Headlines have amazing influence
Your headlines are the most important part of your blog posts, (marketing emails, articles or newsletters etc.) That’s because no matter how wonderful your content is, or how amazing your special offer may be, people won’t even read it, unless the headline has grabbed their attention!
With headlines playing such an important role in content marketing and Internet marketing, it’s little wonder the Internet is packed with information on how to write great headlines. As a result, there are some amazing sounding links being shared on social networks and showing up in your feedreader. However, when you then click those links, land on their site and read what they have to say, it is often a major disappointment.
In the race to get as many people as possible to click links or open emails, something extremely important is often forgotten: The need to deliver on the promise you made with your headline!
Headlines must deliver
A great headline will get people to click your links, but unless the content they find delivers what you have told them to expect, they will leave just as quickly as they arrived. A headline is important, but it can’t do everything. It’s job is to capture people’s attention and get them to take the next step, which is to read the first line of your actual content.
For example, if you write a headline, which says; “6 ways to double your subscriber list”, the content needs to deliver on that promise. It needs to show your readers 6 ways to increase their subscriber count by 100%. If it just gives people a boring, generic list that clearly won’t double their numbers, you will simply piss people off.
Of course, when people land on a page or open a marketing email, only to find the headline suckered them, you will also have eroded their trust; at least to a degree. This will stop people returning to your site or opening future communications from you, because they are less likely to believe your headline promise the next time. This will seriously damage your repeat traffic numbers and can cause people to stop sharing your content on social networks.
Headlines and content: The right balance
The most successful marketing and the most successful websites / blogs, always do their best to deliver on their headline’s promise. As a result, we trust them to come up with the goods, so when they capture our attention, we are massively more inclined to click their links and start reading. That’s the balance we all need to aim for.
To focus on getting traffic to a site or emails opened, without converting that interest in some way, is a complete waste of time!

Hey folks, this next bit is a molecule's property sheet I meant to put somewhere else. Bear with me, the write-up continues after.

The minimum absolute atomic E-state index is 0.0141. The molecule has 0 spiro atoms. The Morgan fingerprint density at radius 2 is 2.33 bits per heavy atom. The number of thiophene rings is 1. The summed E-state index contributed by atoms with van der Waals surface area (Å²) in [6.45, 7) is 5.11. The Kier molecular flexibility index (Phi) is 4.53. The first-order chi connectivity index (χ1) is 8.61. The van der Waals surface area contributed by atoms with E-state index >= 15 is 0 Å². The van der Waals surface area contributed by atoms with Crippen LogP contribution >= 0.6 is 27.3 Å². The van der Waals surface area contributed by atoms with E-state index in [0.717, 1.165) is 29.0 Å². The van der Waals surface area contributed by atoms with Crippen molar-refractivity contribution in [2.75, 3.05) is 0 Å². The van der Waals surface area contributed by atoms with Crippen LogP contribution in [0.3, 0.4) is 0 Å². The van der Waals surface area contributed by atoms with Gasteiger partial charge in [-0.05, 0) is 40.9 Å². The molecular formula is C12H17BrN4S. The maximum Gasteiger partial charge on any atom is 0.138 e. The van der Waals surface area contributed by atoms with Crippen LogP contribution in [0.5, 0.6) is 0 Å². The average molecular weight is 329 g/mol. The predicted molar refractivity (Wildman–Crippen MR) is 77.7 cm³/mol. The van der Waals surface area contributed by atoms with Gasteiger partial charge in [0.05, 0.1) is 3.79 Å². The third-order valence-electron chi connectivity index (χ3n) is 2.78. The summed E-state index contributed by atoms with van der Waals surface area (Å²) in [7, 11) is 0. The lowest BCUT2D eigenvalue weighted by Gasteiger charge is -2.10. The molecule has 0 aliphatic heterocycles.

by Jim Connolly
Wednesday, November 2, 2011
Most people would like to believe that they make decisions based on the careful, deliberate processing of information. But the truth is, for all its complexity, the human brain seems to have a distinct pecking order: when opportunity knocks, it's the old "reptilian" brain that calls the shots, while "logic" and "emotion" barely get a vote.
Think about this in the context of your website. Assuming you are trying to get visitors to make some sort of decision on your site (sign up, buy, download, etc.), you have to understand that there's a huge disconnect between how the human brain takes in and processes data, and how most websites are organized. To create a truly effective landing page, you need to know how the human brain operates. When it comes to making a purchase, the real decision maker is the reptilian brain, and you'll be hard pressed to ever trigger a buying decision if you don't deliver your message in a way that the reptilian brain understands.
Your Brain, Times Three
Back in the 1960s, a neuroscientist named Paul MacLean developed a model of the brain based on its evolutionary development. His model identified three distinct layers in the brain - the reptilian brain, the limbic system, and the neocortex - each of which evolved to help solve adaptive challenges. Although each layer dominates separate brain functions, the three layers also interact in significant ways. MacLean said that the three brains operate like "three interconnected biological computers, [each] with its own special intelligence, its own subjectivity, its own sense of time and space and its own memory."
The Reptilian Brain
The first to evolve was the reptilian brain, so-named because it represents the high point of development among lizards, snakes, and other reptiles. The reptilian brain's primary concern is physical survival and well-being. It is self-centered, assesses situations in black-and-white terms, and is quick to act, triggering the fight-or-flight response most people are familiar with. The reptilian brain seeks visual familiarity, is strongly triggered by emotions, and until the other layers developed, really couldn't be bothered with complex reasoning. Despite its aversion to details, its specialty is making decisions.